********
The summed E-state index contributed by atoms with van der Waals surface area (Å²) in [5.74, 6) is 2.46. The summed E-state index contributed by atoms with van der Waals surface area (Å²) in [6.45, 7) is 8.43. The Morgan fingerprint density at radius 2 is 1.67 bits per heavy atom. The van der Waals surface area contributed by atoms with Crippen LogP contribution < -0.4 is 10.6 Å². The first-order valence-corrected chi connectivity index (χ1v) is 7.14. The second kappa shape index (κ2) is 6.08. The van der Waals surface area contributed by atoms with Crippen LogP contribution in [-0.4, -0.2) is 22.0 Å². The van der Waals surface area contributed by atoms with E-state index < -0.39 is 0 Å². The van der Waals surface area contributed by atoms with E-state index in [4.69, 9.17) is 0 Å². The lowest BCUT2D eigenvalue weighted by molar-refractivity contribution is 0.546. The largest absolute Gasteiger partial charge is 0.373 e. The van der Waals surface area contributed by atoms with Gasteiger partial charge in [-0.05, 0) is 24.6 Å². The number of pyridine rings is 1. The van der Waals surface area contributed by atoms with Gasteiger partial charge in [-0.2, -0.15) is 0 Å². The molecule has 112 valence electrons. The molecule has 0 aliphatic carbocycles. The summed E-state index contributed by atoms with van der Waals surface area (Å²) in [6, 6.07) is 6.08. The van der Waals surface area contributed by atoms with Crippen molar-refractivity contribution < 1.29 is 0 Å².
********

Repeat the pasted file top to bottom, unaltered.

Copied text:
The summed E-state index contributed by atoms with van der Waals surface area (Å²) in [5.74, 6) is 2.46. The summed E-state index contributed by atoms with van der Waals surface area (Å²) in [6.45, 7) is 8.43. The Morgan fingerprint density at radius 2 is 1.67 bits per heavy atom. The van der Waals surface area contributed by atoms with Crippen LogP contribution < -0.4 is 10.6 Å². The first-order valence-corrected chi connectivity index (χ1v) is 7.14. The second kappa shape index (κ2) is 6.08. The van der Waals surface area contributed by atoms with Crippen LogP contribution in [-0.4, -0.2) is 22.0 Å². The van der Waals surface area contributed by atoms with E-state index < -0.39 is 0 Å². The van der Waals surface area contributed by atoms with E-state index in [4.69, 9.17) is 0 Å². The lowest BCUT2D eigenvalue weighted by molar-refractivity contribution is 0.546. The largest absolute Gasteiger partial charge is 0.373 e. The van der Waals surface area contributed by atoms with Gasteiger partial charge in [-0.05, 0) is 24.6 Å². The number of pyridine rings is 1. The van der Waals surface area contributed by atoms with Gasteiger partial charge in [-0.2, -0.15) is 0 Å². The molecule has 112 valence electrons. The molecule has 0 aliphatic carbocycles. The summed E-state index contributed by atoms with van der Waals surface area (Å²) in [6, 6.07) is 6.08. The van der Waals surface area contributed by atoms with Crippen molar-refractivity contribution < 1.29 is 0 Å².